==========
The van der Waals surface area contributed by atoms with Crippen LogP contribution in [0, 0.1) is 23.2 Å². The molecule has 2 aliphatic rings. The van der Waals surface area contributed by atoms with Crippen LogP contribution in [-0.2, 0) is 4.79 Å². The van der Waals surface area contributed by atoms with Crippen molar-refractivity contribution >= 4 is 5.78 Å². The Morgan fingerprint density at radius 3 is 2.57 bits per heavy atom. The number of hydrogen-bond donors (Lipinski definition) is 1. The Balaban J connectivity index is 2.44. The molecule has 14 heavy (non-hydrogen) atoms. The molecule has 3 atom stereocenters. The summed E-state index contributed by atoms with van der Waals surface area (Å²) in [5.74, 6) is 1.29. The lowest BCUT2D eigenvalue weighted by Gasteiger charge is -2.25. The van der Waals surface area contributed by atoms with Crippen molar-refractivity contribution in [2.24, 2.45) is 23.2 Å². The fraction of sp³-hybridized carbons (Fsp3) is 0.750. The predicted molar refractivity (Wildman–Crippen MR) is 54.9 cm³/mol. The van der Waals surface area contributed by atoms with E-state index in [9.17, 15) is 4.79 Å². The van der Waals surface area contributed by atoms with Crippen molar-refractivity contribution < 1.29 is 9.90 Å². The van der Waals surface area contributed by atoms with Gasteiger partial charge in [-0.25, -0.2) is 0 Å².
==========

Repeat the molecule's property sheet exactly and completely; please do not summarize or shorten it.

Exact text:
The van der Waals surface area contributed by atoms with Crippen LogP contribution in [0, 0.1) is 23.2 Å². The molecule has 2 aliphatic rings. The van der Waals surface area contributed by atoms with Crippen LogP contribution in [-0.2, 0) is 4.79 Å². The van der Waals surface area contributed by atoms with Crippen molar-refractivity contribution >= 4 is 5.78 Å². The Morgan fingerprint density at radius 3 is 2.57 bits per heavy atom. The number of hydrogen-bond donors (Lipinski definition) is 1. The Balaban J connectivity index is 2.44. The molecule has 14 heavy (non-hydrogen) atoms. The molecule has 3 atom stereocenters. The summed E-state index contributed by atoms with van der Waals surface area (Å²) in [5.74, 6) is 1.29. The lowest BCUT2D eigenvalue weighted by Gasteiger charge is -2.25. The van der Waals surface area contributed by atoms with Crippen molar-refractivity contribution in [2.24, 2.45) is 23.2 Å². The fraction of sp³-hybridized carbons (Fsp3) is 0.750. The predicted molar refractivity (Wildman–Crippen MR) is 54.9 cm³/mol. The van der Waals surface area contributed by atoms with E-state index in [9.17, 15) is 4.79 Å². The van der Waals surface area contributed by atoms with Crippen molar-refractivity contribution < 1.29 is 9.90 Å². The van der Waals surface area contributed by atoms with Gasteiger partial charge in [-0.25, -0.2) is 0 Å².